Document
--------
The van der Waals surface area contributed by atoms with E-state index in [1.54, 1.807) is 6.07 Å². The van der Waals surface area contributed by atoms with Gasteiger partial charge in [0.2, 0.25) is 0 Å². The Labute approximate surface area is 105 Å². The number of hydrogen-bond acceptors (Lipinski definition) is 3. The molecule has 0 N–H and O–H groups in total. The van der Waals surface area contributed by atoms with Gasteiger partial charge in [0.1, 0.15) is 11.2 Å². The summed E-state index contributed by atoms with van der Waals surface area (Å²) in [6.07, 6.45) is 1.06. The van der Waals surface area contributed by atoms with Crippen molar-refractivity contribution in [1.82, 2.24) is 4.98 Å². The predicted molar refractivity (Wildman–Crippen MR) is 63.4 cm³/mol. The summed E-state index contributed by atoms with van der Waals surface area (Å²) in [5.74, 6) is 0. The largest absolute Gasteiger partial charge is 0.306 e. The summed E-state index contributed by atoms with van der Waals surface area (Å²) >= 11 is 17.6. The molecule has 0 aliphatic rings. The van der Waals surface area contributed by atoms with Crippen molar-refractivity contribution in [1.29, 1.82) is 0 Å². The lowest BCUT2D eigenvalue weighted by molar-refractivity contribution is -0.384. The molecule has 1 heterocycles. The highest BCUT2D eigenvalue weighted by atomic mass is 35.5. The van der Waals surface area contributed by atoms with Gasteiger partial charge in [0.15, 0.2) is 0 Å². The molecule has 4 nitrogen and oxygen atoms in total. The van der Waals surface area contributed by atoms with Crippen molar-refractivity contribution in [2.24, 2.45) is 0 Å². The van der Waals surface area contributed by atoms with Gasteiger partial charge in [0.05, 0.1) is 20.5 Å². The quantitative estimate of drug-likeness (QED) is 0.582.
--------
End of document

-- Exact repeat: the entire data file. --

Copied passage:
The van der Waals surface area contributed by atoms with E-state index in [1.54, 1.807) is 6.07 Å². The van der Waals surface area contributed by atoms with Gasteiger partial charge in [0.2, 0.25) is 0 Å². The Labute approximate surface area is 105 Å². The number of hydrogen-bond acceptors (Lipinski definition) is 3. The molecule has 0 N–H and O–H groups in total. The van der Waals surface area contributed by atoms with Gasteiger partial charge in [0.1, 0.15) is 11.2 Å². The summed E-state index contributed by atoms with van der Waals surface area (Å²) in [6.07, 6.45) is 1.06. The van der Waals surface area contributed by atoms with Crippen molar-refractivity contribution in [1.82, 2.24) is 4.98 Å². The predicted molar refractivity (Wildman–Crippen MR) is 63.4 cm³/mol. The summed E-state index contributed by atoms with van der Waals surface area (Å²) in [5.74, 6) is 0. The largest absolute Gasteiger partial charge is 0.306 e. The summed E-state index contributed by atoms with van der Waals surface area (Å²) >= 11 is 17.6. The molecule has 0 aliphatic rings. The van der Waals surface area contributed by atoms with Crippen molar-refractivity contribution in [1.29, 1.82) is 0 Å². The lowest BCUT2D eigenvalue weighted by molar-refractivity contribution is -0.384. The molecule has 1 heterocycles. The highest BCUT2D eigenvalue weighted by atomic mass is 35.5. The van der Waals surface area contributed by atoms with Gasteiger partial charge in [0.15, 0.2) is 0 Å². The molecule has 4 nitrogen and oxygen atoms in total. The van der Waals surface area contributed by atoms with Crippen molar-refractivity contribution in [2.24, 2.45) is 0 Å². The van der Waals surface area contributed by atoms with Gasteiger partial charge in [0.05, 0.1) is 20.5 Å². The quantitative estimate of drug-likeness (QED) is 0.582.